Germany Axes Nord Stream II Pipeline to Punish Russia Over Ukraine

  • Germany axed the Nord Stream II pipeline deal after Russia moved forces into Ukraine.
  • Putin ordered Russian forces into pro-Kremlin areas of eastern Ukraine late Monday.
  • The pipeline connects Russia gas fields to Europe, and was fiercely opposed by the US.

Germany on Tuesday scrapped plans for the Nord Stream II pipeline, after Russian President Vladimir Putin sent troops into Ukraine.

During an address on the Ukraine crisis Tuesday, German Chancellor Olaf Scholz said he decided to “reassess” the certification, a necessary approval for its to start moving gas from Russia to Europe.

“In light of the most recent developments we must reassess the situation in particular regarding Nord Stream 2,” he said. “The situation has fundamentally changed.”

It was the first significant economic consequence for Putin’s Russia after its escalation of the conflict in Ukraine. The US, EU, and UK also promised economic sanctions would be announced later on Tuesday.

Reports from eastern Ukraine late Monday showed Russian tanks moving into the rebel-held areas of the Donetsk and Luhansk regions of Ukraine, seeming to fulfil Putin’s command for a “peacekeeping” mission there.

Scholz said Tuesday that Germany would find new ways to meet its energy needs without the Nord Stream II.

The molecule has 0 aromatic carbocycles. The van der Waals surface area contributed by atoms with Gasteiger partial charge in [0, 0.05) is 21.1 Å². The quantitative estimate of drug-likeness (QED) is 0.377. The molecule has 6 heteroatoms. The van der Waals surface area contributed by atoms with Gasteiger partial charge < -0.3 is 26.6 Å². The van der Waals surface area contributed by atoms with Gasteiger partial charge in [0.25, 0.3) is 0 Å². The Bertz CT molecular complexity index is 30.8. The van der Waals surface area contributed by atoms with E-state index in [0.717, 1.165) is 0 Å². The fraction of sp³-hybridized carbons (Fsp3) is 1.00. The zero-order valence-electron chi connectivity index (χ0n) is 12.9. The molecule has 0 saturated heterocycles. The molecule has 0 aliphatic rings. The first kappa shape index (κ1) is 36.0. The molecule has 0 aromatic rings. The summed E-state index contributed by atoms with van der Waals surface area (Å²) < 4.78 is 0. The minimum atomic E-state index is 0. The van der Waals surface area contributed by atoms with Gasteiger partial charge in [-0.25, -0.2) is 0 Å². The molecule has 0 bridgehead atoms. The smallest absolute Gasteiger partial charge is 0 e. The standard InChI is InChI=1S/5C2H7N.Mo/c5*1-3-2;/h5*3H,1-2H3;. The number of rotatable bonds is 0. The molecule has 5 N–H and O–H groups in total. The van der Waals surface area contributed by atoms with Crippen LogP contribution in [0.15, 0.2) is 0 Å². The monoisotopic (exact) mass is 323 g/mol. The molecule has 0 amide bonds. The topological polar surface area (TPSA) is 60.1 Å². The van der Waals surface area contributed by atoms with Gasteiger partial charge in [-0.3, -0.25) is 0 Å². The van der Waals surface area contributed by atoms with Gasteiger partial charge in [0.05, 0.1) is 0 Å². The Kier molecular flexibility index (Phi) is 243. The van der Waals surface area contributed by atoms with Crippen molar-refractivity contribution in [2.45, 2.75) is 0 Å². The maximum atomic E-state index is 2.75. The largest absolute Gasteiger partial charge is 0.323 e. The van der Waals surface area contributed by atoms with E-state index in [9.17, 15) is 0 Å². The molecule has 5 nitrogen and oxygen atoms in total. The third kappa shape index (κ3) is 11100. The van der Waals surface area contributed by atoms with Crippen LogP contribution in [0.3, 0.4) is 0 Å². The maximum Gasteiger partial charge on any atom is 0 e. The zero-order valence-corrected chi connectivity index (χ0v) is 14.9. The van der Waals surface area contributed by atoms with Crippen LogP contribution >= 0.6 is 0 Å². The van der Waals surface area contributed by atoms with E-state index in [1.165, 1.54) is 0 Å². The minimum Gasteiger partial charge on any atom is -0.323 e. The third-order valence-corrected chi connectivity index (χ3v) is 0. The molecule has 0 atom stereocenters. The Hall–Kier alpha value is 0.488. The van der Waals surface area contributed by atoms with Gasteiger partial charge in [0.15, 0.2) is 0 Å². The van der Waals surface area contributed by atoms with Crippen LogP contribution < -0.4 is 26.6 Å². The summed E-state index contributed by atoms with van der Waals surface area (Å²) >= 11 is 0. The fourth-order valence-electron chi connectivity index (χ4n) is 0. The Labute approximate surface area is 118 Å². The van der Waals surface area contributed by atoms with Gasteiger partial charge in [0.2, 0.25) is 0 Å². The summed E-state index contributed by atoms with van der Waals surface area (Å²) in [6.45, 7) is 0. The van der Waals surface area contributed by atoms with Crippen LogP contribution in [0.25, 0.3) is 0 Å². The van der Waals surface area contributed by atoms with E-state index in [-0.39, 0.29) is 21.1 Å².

The pipeline provides a route between Russian gas production sites and mainland Europe. Earlier pipes went via Ukraine. Work was completed in September 2021, though it could not begin piping gas without certification from Germany.

The pipeline, mostly owned by Russian gas corporation Gazprom, cost 10 billion euros ($11.5 billion) and was meant to transport 55 billion cubic meters of natural gas each year.

Ukranian foreign minsiter Dmytro Kuleba praised Scholz in a tweet Tuesdaysaying “true leadership means tough decisions in difficult times.”

Nord Stream 2 gas pipeline

The logo of the Nord Stream 2 gas pipeline seen at the Chelyabinsk pipe rolling plant in Chelyabinsk, Russia, on February 26, 2020.

Maxim Shemetov/Reuters


The US said in late January that the pipeline would not open should Russia invade Ukraine.

“We will work with Germany to ensure it does not move forward,” State Department spokesperson Ned Price said at the time.

The US has long been concerned about the project. Its officials worried that new infrastructure between Russia and Europe would deepen its dependence on Russia for energy and makes European nations less likely to challenge Russia.

During the Trump administration, the US sanctioned a number of Russian companies working on the pipeline. Those restraints were lifted in May 2021, though US Secretary of State Anthony Blinken continued to term the project “a bad deal — for Germany, for Ukraine, and for our Central and Eastern European allies and partners.”

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